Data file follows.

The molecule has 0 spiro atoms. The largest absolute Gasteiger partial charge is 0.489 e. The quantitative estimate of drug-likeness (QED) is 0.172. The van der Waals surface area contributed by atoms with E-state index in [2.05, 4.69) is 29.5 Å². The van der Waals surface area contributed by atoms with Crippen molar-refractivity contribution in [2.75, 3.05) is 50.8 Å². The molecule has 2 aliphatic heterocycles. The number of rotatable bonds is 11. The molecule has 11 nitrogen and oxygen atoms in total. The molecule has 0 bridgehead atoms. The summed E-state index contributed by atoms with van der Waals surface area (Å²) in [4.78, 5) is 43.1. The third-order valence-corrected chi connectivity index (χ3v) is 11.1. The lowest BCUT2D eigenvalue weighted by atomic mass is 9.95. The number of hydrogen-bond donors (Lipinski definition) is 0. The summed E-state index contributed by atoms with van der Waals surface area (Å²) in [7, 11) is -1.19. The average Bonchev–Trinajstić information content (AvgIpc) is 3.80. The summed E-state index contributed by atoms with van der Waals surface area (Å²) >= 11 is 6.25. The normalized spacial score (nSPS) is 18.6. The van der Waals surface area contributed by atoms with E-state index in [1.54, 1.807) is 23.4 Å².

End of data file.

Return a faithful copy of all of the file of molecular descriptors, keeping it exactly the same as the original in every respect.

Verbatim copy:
The molecule has 0 spiro atoms. The largest absolute Gasteiger partial charge is 0.489 e. The quantitative estimate of drug-likeness (QED) is 0.172. The van der Waals surface area contributed by atoms with E-state index in [2.05, 4.69) is 29.5 Å². The van der Waals surface area contributed by atoms with Crippen molar-refractivity contribution in [2.75, 3.05) is 50.8 Å². The molecule has 2 aliphatic heterocycles. The number of rotatable bonds is 11. The molecule has 11 nitrogen and oxygen atoms in total. The molecule has 0 bridgehead atoms. The summed E-state index contributed by atoms with van der Waals surface area (Å²) in [4.78, 5) is 43.1. The third-order valence-corrected chi connectivity index (χ3v) is 11.1. The lowest BCUT2D eigenvalue weighted by atomic mass is 9.95. The number of hydrogen-bond donors (Lipinski definition) is 0. The summed E-state index contributed by atoms with van der Waals surface area (Å²) in [7, 11) is -1.19. The average Bonchev–Trinajstić information content (AvgIpc) is 3.80. The summed E-state index contributed by atoms with van der Waals surface area (Å²) >= 11 is 6.25. The normalized spacial score (nSPS) is 18.6. The van der Waals surface area contributed by atoms with E-state index in [1.54, 1.807) is 23.4 Å².